Instagram’s revised terms of use: Will the Facebook generation fight back?

The Social Network seems so 2010.  Then, we all wanted to become accidental billionaires whilst making the world friends with each other for nothing.  Now, a seismic shift is occurring.  The Facebook generation is finally asking: ‘Is it really possible to get anything for free’?

Instagram, owned by Facebook, has become the apocryphal story.  If you want to know what your children are now addicted to, or about to be, go to Instagram’s website and have a look.  The marketing is simple and seductive.  There’s a picture of an iPhone (cool) in front of a device which is not an iPhone (but clearly on the ‘cool’ path).  There’s a simple message: “Meet Instagram.  It’s a fast, beautiful and fun way to share your photos with friends and family”.  And just in case you’re not sure, it then says: “Oh yeah, did we mention it’s free?”

Underneath, in the kind of small type which says “I’m really boring don’t bother looking at me”, and buried after about five other boring words is the word “Terms”.

And yet it was this simple, boring word which led to an instant and apparently huge decline of the app’s daily users, and caused celebrities such as the singer, Pink, to tweet in December 2012 “I will be quitting Instagram today. What a bummer. You should all read their new rules”. Pink’s reaction featured in online articles with titles such as ’15 Celebrities outraged by Instagram’.

Even Lena Dunham weighed in.  The comedic creator and star of Girls is the heroine of ‘new cool’, with 286,000 Instagram followers.  And yet she also posted “The only image I want Instagram to have til I understand new terms of use is this private shot I took of my body in a position which I could sustain at parties”.

People were upset, it seems, because they didn’t like the way their information was going to be commercialised.  Instagram had announced in December 2012 that it would revise its terms so that: “… you agree that a business or other entity may pay us to display your username, likeness, photos … without any compensation to you”.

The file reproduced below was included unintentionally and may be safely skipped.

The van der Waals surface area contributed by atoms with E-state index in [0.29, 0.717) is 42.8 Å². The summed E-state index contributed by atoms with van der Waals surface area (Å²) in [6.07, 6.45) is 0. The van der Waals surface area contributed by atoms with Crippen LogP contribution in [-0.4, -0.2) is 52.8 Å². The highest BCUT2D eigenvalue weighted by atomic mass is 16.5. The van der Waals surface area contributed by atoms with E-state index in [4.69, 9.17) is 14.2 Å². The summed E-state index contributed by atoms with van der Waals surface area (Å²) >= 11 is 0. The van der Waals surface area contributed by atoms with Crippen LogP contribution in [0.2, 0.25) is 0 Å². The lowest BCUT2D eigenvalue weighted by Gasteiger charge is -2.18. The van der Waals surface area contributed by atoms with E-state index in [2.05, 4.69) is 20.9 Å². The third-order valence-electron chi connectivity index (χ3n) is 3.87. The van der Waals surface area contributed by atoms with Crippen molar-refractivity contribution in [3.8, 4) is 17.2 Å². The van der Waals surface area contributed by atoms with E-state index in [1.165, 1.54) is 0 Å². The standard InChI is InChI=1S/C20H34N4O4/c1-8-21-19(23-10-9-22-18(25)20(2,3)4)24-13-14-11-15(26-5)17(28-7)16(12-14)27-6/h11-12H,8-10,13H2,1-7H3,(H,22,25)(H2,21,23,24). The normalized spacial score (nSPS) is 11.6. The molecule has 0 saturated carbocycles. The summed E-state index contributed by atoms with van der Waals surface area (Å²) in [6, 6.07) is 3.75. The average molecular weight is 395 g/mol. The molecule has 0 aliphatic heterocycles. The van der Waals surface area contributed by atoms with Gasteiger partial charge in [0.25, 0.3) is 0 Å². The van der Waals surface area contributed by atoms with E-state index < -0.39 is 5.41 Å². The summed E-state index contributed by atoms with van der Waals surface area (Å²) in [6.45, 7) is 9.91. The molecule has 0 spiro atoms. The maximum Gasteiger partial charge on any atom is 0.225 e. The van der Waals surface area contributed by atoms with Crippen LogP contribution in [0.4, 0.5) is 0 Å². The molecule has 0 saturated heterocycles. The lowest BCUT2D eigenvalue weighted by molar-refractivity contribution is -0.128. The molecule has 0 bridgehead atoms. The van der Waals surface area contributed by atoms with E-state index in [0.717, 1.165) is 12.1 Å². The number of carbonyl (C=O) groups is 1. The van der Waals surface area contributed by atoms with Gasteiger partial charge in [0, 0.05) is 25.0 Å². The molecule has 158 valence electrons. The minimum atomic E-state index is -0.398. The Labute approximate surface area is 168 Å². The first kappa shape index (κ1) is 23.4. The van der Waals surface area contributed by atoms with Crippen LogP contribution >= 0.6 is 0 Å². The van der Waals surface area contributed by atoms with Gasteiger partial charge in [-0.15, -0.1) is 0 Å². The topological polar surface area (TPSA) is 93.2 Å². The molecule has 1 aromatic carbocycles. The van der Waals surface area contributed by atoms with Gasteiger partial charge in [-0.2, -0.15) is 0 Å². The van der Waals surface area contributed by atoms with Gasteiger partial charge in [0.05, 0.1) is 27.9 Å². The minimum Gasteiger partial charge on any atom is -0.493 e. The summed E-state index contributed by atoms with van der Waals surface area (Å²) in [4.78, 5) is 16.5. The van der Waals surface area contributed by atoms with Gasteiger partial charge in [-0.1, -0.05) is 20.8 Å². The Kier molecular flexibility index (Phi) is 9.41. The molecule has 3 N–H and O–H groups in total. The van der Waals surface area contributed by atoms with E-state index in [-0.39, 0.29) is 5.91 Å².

On 19 January 2013, after mea culpas and mutterings of misunderstandings, new terms were revised and released.  Instagram emphasises, as in fact it did before, that it does NOT claim ANY ownership rights in the content posted on its services.

Does this mean the issue is at an end?  Well, there are reports that traffic to the site has returned.  And yet, the fine print remains worryingly broad for what is such a simple and elegant brand proposition.

For those worried that their information can be commercialised, it’s certainly true that photos and the like won’t be rented or sold to third parties without the user’s consent.  However, even if Instagram does not own users’ content, they still have permission to use it.  Instagram’s licence, for example, permits Instagram to use, modify, delete from, add to, reproduce or translate your content, which might include distributing it through media channels.

According to Instagram’s Privacy Policy, whilst Instagram will “honor your choices about who can see your photos”, your information can still be shared with Facebook.  It can also be shared with third party service providers.  And it can also be shared with third party advertising partners, so they can ‘among other things’ target advertisements to you.

Do Instagram users fully understand this?  It’s not easy even for lawyers to track through the fine print, so it is hard to see how users should be expected to follow suit.  Particularly if they are only 13 years old, the minimum age to join Instagram.

Instagram is popular with teenagers as TeenVogue exemplifies, encouraging readers to follow Instagram because “Zooey Deschanel posts nail art, Victoria Justice has a puppy cam, and Emma Roberts likes pizza”.  Whether minors can, or should be, expected to understand Instagram’s terms of use is relevant when working out whether they have the capacity to enter into a contractual relationship with the service.

For Instagram and other social media providers, this uneasy tension is unlikely to disappear.  The Facebook hoax late last year is a further case in point.  Users were happy to publish a fake, lengthy, quasi-legal disclaimer, attempting to enforce their ownership over their content, and to prevent Facebook from reproducing it for a commercial purpose without permission.  It had little meaningful significance, but people did it anyway.

It seems that, for this tech savvy, Internet reliant generation, the penny is finally starting to drop.  You may not pay money for using a social media platform, but you’re still striking a bargain.  The day may soon be upon us when, before signing up, the Facebook generation will want to know exactly what that bargain involves.